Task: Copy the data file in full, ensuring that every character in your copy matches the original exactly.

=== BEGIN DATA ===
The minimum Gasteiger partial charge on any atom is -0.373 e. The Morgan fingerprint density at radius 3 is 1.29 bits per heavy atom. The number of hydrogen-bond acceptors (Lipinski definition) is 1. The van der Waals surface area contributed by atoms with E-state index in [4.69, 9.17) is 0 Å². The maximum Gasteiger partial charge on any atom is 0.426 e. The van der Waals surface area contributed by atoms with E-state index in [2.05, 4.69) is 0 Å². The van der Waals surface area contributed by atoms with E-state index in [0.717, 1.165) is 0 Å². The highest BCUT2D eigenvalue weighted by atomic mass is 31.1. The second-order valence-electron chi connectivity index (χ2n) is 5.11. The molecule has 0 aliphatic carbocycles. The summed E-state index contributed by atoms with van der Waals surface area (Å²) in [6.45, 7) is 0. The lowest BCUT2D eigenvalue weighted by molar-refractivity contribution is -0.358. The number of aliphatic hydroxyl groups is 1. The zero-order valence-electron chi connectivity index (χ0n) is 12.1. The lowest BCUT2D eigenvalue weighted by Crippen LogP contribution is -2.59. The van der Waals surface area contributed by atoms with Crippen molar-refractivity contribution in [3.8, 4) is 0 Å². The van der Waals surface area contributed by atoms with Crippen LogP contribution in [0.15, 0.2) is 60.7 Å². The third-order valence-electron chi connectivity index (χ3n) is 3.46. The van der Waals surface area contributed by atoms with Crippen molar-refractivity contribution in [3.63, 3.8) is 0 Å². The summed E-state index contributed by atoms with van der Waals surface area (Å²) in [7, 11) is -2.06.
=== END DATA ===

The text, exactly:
The minimum Gasteiger partial charge on any atom is -0.373 e. The Morgan fingerprint density at radius 3 is 1.29 bits per heavy atom. The number of hydrogen-bond acceptors (Lipinski definition) is 1. The van der Waals surface area contributed by atoms with E-state index in [4.69, 9.17) is 0 Å². The maximum Gasteiger partial charge on any atom is 0.426 e. The van der Waals surface area contributed by atoms with E-state index in [2.05, 4.69) is 0 Å². The van der Waals surface area contributed by atoms with E-state index in [0.717, 1.165) is 0 Å². The highest BCUT2D eigenvalue weighted by atomic mass is 31.1. The second-order valence-electron chi connectivity index (χ2n) is 5.11. The molecule has 0 aliphatic carbocycles. The summed E-state index contributed by atoms with van der Waals surface area (Å²) in [6.45, 7) is 0. The lowest BCUT2D eigenvalue weighted by molar-refractivity contribution is -0.358. The number of aliphatic hydroxyl groups is 1. The zero-order valence-electron chi connectivity index (χ0n) is 12.1. The lowest BCUT2D eigenvalue weighted by Crippen LogP contribution is -2.59. The van der Waals surface area contributed by atoms with Crippen molar-refractivity contribution in [3.8, 4) is 0 Å². The van der Waals surface area contributed by atoms with Crippen LogP contribution in [0.15, 0.2) is 60.7 Å². The third-order valence-electron chi connectivity index (χ3n) is 3.46. The van der Waals surface area contributed by atoms with Crippen molar-refractivity contribution in [3.63, 3.8) is 0 Å². The summed E-state index contributed by atoms with van der Waals surface area (Å²) in [7, 11) is -2.06.